Clement Guitton

Unlikely Allies

How Group Leadership Shapes International Afffairs in the 21st Century

1. Edition 2018, ISBN print: 978-3-8288-4278-6, ISBN online: 978-3-8288-7189-2, https://doi.org/10.5771/9783828871892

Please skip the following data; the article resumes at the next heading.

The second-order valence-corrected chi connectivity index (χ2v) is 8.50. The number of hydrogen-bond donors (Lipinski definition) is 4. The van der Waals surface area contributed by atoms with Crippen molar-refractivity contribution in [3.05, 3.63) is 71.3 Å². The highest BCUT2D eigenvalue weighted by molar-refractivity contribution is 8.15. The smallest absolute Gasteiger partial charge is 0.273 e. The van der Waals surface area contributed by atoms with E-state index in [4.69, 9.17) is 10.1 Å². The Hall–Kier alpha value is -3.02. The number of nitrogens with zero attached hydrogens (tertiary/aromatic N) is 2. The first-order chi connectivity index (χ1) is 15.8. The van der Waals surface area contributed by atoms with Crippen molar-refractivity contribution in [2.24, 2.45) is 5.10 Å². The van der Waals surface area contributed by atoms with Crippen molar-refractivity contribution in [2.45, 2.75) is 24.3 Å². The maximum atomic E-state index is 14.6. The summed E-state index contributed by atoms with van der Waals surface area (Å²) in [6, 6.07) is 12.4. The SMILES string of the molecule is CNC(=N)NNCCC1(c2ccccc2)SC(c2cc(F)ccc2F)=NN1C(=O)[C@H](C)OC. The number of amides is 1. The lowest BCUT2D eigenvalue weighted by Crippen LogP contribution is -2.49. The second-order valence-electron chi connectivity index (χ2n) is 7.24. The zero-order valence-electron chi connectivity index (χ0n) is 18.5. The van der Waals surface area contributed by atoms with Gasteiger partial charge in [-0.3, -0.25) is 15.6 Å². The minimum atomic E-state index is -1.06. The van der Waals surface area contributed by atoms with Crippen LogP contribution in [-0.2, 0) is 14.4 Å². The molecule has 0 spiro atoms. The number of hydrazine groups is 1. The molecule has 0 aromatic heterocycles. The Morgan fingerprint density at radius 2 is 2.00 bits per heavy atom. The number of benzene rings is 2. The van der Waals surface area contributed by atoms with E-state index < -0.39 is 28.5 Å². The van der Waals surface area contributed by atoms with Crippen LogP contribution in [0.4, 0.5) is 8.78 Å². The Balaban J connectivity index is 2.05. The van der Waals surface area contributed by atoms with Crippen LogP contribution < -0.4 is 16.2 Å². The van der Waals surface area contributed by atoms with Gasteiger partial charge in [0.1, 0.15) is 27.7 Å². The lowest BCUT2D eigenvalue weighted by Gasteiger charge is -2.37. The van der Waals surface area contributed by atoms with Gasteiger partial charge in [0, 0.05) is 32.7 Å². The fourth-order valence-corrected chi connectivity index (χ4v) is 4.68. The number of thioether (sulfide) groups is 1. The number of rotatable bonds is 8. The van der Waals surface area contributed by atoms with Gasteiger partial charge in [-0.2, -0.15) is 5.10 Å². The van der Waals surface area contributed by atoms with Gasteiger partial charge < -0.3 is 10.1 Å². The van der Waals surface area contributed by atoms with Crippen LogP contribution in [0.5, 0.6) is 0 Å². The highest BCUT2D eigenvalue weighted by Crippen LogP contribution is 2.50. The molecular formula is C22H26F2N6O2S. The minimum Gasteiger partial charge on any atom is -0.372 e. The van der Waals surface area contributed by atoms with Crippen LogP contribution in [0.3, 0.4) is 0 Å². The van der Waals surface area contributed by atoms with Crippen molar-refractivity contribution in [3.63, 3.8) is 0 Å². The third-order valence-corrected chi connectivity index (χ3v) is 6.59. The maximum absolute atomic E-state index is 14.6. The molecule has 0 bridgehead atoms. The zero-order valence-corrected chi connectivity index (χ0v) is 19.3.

Tectum, Baden-Baden
Bibliographic information